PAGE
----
IRS lost $4 BILLION to identity thieves in 2012 as it targeted the tea party

Katie McHugh Associate Editor
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The Internal Revenue Service sent $4 billion to identity thieves filing fraudulent tax returns in 2012, at the same time it was devoting resources to invasive politically targeted audits of not-for-profit groups, according to a recent report released by Treasury Inspector General J. Russell George.

The IRS, which is now overseeing Obamacare’s complicated implementation and collecting its tax penalties, sent 343 tax refunds to a single address in Shanghai, and another 655 tax refunds to one in Lithuania, according to CBS News.

A statement detailing a similar report filed by the Treasury Inspector General for Tax Administration found 1.1 million fraudulent tax returns were filed with clearly fabricated Social Security numbers that IRS could have detected, costing taxpayers $3.6 billion in 2011.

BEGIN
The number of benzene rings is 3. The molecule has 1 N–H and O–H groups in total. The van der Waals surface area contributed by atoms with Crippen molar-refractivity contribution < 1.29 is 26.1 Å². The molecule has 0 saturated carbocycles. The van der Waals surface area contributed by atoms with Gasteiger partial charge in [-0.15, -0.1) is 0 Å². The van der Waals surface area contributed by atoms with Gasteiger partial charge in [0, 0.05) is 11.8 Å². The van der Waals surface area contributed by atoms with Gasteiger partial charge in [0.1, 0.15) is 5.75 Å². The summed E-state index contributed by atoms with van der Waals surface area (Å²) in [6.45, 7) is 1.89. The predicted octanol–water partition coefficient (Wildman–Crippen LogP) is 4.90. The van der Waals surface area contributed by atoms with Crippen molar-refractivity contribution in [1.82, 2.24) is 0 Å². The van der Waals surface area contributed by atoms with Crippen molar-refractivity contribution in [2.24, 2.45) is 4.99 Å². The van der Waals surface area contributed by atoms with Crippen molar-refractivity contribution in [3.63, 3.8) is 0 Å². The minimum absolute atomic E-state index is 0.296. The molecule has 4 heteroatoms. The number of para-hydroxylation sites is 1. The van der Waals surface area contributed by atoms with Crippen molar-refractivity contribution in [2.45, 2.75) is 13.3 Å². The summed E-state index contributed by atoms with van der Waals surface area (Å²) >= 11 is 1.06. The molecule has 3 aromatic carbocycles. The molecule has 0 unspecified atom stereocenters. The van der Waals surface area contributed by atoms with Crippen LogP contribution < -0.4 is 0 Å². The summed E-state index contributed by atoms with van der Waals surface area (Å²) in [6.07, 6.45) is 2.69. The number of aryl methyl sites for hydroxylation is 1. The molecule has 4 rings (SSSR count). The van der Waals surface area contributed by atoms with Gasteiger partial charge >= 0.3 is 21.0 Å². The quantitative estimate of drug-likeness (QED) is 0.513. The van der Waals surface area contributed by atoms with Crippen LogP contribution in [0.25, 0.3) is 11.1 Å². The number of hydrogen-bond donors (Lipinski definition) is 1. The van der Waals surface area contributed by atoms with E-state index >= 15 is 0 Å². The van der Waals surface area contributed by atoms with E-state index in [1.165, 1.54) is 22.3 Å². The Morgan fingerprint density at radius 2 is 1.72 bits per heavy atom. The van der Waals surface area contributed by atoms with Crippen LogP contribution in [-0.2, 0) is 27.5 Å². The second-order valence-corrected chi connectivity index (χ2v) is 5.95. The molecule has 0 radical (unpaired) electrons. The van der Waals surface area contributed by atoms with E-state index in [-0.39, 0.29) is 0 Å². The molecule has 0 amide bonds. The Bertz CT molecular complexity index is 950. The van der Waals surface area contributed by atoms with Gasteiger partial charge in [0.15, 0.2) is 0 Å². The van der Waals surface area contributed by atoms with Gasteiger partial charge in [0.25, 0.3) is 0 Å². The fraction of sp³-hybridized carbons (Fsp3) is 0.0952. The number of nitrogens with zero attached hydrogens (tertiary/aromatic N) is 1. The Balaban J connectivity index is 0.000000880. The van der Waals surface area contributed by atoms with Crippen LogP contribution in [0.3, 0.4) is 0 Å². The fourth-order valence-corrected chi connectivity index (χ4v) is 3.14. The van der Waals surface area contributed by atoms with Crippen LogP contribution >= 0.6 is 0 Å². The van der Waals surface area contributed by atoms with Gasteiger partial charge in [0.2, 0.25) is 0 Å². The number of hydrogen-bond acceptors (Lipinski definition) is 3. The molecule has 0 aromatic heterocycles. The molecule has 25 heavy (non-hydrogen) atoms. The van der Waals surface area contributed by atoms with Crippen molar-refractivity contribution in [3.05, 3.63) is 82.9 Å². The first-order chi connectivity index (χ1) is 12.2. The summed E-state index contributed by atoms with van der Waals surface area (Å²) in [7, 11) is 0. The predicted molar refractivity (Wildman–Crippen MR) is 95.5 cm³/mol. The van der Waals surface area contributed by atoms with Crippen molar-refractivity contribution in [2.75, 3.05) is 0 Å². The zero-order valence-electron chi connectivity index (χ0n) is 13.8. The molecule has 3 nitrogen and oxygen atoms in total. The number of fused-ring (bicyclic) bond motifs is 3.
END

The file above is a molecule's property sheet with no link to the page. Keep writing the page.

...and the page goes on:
“Identity theft continues to be a serious problem with devastating consequences for taxpayers and an enormous impact on tax administration,” George said in the statement. “Undetected tax refund fraud results in significant unintended Federal outlays and erodes taxpayer confidence in the Federal tax system.”

George, a former White House staffer who has volunteered for both Democrats and Republicans, incurred the wrath the wrath of House Democrats during the IRS tea party targeting hearings in July. His audit revealed that the IRS subjected conservative groups to extra delays and unconstitutional scrutiny — including asking Christian groups to provide “both sides of the issues” and detail the content of their members’ prayers — while withhold approvals and slow-walking applications. (Related: IRS commissioner stonewalls on prying into pro-life group’s prayer)

The tax authority also gave different treatment to groups that it flagged as political, sparing progressive organizations the rough treatment it continues to mete out to conservative, Christian and pro-constitution groups.

Approximately 2.8 million taxpayers were affected by the IRS’s failure to catch identity thieves from 2012 to 2013, the TIGTA found — a time frame that overlaps with the  agency’s aggressive harassment of conservative groups and its efforts to cull them from the political herd as the 2012 election carried on.

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Katie McHugh